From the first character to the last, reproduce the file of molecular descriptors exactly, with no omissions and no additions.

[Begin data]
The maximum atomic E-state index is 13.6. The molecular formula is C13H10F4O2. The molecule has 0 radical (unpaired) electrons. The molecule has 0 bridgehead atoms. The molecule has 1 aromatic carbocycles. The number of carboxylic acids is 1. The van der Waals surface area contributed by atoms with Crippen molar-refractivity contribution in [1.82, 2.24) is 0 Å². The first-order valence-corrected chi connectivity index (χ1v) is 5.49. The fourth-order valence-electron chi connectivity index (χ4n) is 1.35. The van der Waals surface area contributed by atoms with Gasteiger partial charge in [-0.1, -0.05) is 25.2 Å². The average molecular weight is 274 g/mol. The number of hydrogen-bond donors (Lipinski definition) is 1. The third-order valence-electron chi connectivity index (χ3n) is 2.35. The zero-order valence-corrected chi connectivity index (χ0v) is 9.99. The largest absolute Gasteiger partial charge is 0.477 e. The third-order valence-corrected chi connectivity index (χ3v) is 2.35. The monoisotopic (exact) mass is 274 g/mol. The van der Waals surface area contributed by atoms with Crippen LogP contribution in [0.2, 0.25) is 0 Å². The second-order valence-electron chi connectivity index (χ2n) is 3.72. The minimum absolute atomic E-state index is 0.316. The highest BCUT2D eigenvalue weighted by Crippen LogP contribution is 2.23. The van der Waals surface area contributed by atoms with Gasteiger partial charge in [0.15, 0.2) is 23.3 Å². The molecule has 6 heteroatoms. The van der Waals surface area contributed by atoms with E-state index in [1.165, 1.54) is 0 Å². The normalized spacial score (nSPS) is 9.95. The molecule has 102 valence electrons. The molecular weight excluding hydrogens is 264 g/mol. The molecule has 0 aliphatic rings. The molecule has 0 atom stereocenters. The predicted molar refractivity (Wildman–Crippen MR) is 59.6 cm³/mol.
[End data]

The maximum atomic E-state index is 13.6. The molecular formula is C13H10F4O2. The molecule has 0 radical (unpaired) electrons. The molecule has 0 bridgehead atoms. The molecule has 1 aromatic carbocycles. The number of carboxylic acids is 1. The van der Waals surface area contributed by atoms with Crippen molar-refractivity contribution in [1.82, 2.24) is 0 Å². The first-order valence-corrected chi connectivity index (χ1v) is 5.49. The fourth-order valence-electron chi connectivity index (χ4n) is 1.35. The van der Waals surface area contributed by atoms with Gasteiger partial charge in [-0.1, -0.05) is 25.2 Å². The average molecular weight is 274 g/mol. The number of hydrogen-bond donors (Lipinski definition) is 1. The third-order valence-electron chi connectivity index (χ3n) is 2.35. The zero-order valence-corrected chi connectivity index (χ0v) is 9.99. The largest absolute Gasteiger partial charge is 0.477 e. The third-order valence-corrected chi connectivity index (χ3v) is 2.35. The monoisotopic (exact) mass is 274 g/mol. The van der Waals surface area contributed by atoms with Crippen LogP contribution in [0.2, 0.25) is 0 Å². The second-order valence-electron chi connectivity index (χ2n) is 3.72. The minimum absolute atomic E-state index is 0.316. The highest BCUT2D eigenvalue weighted by Crippen LogP contribution is 2.23. The van der Waals surface area contributed by atoms with Gasteiger partial charge in [0.15, 0.2) is 23.3 Å². The molecule has 6 heteroatoms. The van der Waals surface area contributed by atoms with E-state index in [1.165, 1.54) is 0 Å². The normalized spacial score (nSPS) is 9.95. The molecule has 102 valence electrons. The molecular weight excluding hydrogens is 264 g/mol. The molecule has 0 aliphatic rings. The molecule has 0 atom stereocenters. The predicted molar refractivity (Wildman–Crippen MR) is 59.6 cm³/mol.